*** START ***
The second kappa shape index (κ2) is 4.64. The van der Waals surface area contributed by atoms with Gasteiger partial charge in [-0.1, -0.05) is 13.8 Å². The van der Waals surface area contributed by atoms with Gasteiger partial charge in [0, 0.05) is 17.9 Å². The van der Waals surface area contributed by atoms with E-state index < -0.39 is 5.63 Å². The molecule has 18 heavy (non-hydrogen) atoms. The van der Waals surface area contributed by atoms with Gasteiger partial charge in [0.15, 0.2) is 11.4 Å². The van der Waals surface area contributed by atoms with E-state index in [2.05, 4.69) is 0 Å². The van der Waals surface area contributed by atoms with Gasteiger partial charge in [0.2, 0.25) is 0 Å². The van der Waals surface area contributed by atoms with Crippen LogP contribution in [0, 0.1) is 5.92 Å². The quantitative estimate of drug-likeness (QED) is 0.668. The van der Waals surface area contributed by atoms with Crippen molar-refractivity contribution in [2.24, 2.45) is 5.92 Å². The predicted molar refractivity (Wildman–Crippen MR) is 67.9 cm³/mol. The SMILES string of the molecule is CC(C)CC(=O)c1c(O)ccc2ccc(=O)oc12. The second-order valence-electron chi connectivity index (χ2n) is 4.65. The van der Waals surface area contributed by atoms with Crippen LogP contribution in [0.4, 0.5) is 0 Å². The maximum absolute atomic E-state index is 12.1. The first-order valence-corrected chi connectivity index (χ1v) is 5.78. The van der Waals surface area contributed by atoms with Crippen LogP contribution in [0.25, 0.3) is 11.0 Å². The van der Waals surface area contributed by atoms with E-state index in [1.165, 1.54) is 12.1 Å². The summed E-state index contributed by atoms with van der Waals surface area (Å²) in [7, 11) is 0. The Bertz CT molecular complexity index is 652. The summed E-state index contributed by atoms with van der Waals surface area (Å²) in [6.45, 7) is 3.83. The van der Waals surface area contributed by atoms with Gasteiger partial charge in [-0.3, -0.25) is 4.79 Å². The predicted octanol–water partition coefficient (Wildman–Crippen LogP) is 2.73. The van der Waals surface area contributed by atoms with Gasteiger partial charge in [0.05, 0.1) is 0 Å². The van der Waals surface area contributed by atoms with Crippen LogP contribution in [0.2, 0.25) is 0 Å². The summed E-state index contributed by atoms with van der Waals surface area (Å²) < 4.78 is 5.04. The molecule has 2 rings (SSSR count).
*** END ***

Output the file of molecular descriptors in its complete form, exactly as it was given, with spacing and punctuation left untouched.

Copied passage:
The second kappa shape index (κ2) is 4.64. The van der Waals surface area contributed by atoms with Gasteiger partial charge in [-0.1, -0.05) is 13.8 Å². The van der Waals surface area contributed by atoms with Gasteiger partial charge in [0, 0.05) is 17.9 Å². The van der Waals surface area contributed by atoms with E-state index < -0.39 is 5.63 Å². The molecule has 18 heavy (non-hydrogen) atoms. The van der Waals surface area contributed by atoms with Gasteiger partial charge in [0.15, 0.2) is 11.4 Å². The van der Waals surface area contributed by atoms with E-state index in [2.05, 4.69) is 0 Å². The van der Waals surface area contributed by atoms with Gasteiger partial charge in [0.2, 0.25) is 0 Å². The van der Waals surface area contributed by atoms with Crippen LogP contribution in [0, 0.1) is 5.92 Å². The quantitative estimate of drug-likeness (QED) is 0.668. The van der Waals surface area contributed by atoms with Crippen molar-refractivity contribution in [2.24, 2.45) is 5.92 Å². The predicted molar refractivity (Wildman–Crippen MR) is 67.9 cm³/mol. The SMILES string of the molecule is CC(C)CC(=O)c1c(O)ccc2ccc(=O)oc12. The second-order valence-electron chi connectivity index (χ2n) is 4.65. The van der Waals surface area contributed by atoms with Crippen LogP contribution in [0.4, 0.5) is 0 Å². The maximum absolute atomic E-state index is 12.1. The first-order valence-corrected chi connectivity index (χ1v) is 5.78. The van der Waals surface area contributed by atoms with Crippen LogP contribution in [0.25, 0.3) is 11.0 Å². The van der Waals surface area contributed by atoms with E-state index in [1.165, 1.54) is 12.1 Å². The summed E-state index contributed by atoms with van der Waals surface area (Å²) in [7, 11) is 0. The Bertz CT molecular complexity index is 652. The summed E-state index contributed by atoms with van der Waals surface area (Å²) in [6.45, 7) is 3.83. The van der Waals surface area contributed by atoms with Gasteiger partial charge in [-0.3, -0.25) is 4.79 Å². The predicted octanol–water partition coefficient (Wildman–Crippen LogP) is 2.73. The van der Waals surface area contributed by atoms with Gasteiger partial charge in [0.05, 0.1) is 0 Å². The van der Waals surface area contributed by atoms with Crippen LogP contribution in [0.2, 0.25) is 0 Å². The summed E-state index contributed by atoms with van der Waals surface area (Å²) < 4.78 is 5.04. The molecule has 2 rings (SSSR count).